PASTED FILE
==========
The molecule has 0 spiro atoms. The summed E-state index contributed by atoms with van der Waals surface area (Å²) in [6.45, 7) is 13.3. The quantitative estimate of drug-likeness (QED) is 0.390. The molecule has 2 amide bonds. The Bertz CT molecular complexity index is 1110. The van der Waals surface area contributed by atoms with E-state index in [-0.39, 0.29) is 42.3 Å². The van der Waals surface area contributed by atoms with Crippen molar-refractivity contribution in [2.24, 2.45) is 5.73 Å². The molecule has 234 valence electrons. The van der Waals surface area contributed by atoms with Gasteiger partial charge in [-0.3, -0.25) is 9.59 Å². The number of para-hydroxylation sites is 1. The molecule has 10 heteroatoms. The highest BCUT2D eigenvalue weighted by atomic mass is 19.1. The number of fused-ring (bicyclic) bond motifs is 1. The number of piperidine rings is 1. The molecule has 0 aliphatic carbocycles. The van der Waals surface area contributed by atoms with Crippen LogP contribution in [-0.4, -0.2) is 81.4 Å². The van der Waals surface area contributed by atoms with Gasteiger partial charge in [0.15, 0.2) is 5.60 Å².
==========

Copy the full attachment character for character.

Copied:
The molecule has 0 spiro atoms. The summed E-state index contributed by atoms with van der Waals surface area (Å²) in [6.45, 7) is 13.3. The quantitative estimate of drug-likeness (QED) is 0.390. The molecule has 2 amide bonds. The Bertz CT molecular complexity index is 1110. The van der Waals surface area contributed by atoms with E-state index in [-0.39, 0.29) is 42.3 Å². The van der Waals surface area contributed by atoms with Crippen molar-refractivity contribution in [2.24, 2.45) is 5.73 Å². The molecule has 234 valence electrons. The van der Waals surface area contributed by atoms with Gasteiger partial charge in [-0.3, -0.25) is 9.59 Å². The number of para-hydroxylation sites is 1. The molecule has 10 heteroatoms. The highest BCUT2D eigenvalue weighted by atomic mass is 19.1. The number of fused-ring (bicyclic) bond motifs is 1. The number of piperidine rings is 1. The molecule has 0 aliphatic carbocycles. The van der Waals surface area contributed by atoms with Crippen LogP contribution in [-0.4, -0.2) is 81.4 Å². The van der Waals surface area contributed by atoms with Gasteiger partial charge in [0.15, 0.2) is 5.60 Å².